IR 19 was the house regiment of the city of Győr and received crew from the counties of Győr and Veszprém. The regiment was subordinated to the 65th Infantry Brigade and the 33rd Division. For most of the war, the division was on the Russian front in the 2nd Army. First the V., then from the middle of 1915 the IV. corps. They were deployed on the border of Galicia and Bukovina. In late 1917 the regiment were transferred to the Italian front, the Isonzo Army. Here they were assigned to the XVI. corps.
The regiment’s silvered zinc badge is relatively simple, but has a refined Art Nouveau decoration to suit the tastes of the age. I put it on a post card of the XVIII. March Battalion dated January 1916. There are a few things to note about march battalions and companies. These reinforcements were sent to the front by the replacement battalion, the “cadre,” to make up for the losses suffered in the fighting. The march battalions were formed practically on a monthly basis. Based on this, it is easy to imagine how many people were “consumed” by each infantry regiment in that short period of time. Of course, the downsizing has, fortunately, not always been so rapid and, above all, uneven. Thus, march battalions were often not directed to the mother regiment, but to other regiments where there was a greater need for replacement. At other times, the regiments set up new battalions out of the incoming “surplus”. Some regiments had 6 or possibly 7 battalions instead of the required 4 battalions at a time.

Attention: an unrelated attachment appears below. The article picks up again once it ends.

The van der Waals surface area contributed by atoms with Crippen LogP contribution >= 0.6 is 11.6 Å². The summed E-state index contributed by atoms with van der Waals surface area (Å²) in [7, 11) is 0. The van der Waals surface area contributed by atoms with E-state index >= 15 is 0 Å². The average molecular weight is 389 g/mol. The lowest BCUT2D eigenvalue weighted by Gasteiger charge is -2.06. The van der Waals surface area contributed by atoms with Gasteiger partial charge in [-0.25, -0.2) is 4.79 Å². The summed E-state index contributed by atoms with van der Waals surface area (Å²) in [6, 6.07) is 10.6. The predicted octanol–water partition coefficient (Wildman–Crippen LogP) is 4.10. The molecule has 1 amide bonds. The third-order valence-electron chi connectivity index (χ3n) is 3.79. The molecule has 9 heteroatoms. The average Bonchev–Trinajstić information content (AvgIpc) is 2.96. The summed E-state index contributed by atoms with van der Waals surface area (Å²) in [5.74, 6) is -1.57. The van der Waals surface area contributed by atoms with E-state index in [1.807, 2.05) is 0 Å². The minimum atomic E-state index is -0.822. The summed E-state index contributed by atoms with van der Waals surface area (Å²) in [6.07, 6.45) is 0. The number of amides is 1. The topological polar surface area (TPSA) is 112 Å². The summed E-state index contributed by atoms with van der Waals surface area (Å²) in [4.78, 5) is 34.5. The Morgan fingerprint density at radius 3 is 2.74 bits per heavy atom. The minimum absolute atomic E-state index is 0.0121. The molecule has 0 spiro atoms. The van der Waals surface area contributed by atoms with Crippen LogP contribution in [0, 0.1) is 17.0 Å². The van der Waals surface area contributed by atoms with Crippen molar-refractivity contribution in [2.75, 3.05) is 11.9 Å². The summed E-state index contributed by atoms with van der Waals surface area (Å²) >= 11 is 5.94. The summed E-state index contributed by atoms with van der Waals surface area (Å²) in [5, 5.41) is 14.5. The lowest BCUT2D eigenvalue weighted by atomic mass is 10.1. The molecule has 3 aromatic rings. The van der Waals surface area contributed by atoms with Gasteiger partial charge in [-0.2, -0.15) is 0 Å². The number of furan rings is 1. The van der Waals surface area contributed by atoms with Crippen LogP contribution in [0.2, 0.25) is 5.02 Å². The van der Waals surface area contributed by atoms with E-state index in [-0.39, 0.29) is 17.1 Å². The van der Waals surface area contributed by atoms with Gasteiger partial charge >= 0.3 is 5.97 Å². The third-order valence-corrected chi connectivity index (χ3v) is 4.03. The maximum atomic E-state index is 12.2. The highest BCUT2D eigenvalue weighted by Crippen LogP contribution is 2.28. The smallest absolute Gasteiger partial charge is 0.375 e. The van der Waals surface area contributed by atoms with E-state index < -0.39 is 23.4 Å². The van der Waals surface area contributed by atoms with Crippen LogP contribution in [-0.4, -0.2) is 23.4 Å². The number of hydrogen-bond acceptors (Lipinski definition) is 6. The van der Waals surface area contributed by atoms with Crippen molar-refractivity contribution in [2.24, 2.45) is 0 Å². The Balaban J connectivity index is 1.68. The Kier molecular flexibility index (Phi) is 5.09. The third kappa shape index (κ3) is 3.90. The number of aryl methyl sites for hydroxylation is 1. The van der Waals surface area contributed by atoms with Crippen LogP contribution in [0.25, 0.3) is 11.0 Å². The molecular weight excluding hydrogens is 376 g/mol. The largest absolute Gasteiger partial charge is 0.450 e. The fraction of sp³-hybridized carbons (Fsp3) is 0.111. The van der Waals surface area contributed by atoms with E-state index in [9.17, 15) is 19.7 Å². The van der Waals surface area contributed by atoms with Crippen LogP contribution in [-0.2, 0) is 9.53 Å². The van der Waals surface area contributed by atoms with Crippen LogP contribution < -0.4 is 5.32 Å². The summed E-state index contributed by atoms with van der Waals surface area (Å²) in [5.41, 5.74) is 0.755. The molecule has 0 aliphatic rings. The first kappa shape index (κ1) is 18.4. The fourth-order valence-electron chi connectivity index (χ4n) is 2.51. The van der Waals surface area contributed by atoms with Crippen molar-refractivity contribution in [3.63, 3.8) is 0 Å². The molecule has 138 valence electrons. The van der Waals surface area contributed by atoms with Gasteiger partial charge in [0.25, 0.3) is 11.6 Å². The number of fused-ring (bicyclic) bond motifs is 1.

I enclose a letter seal with the portrait of Archduke Franz Ferdinand, the regiment’s owner.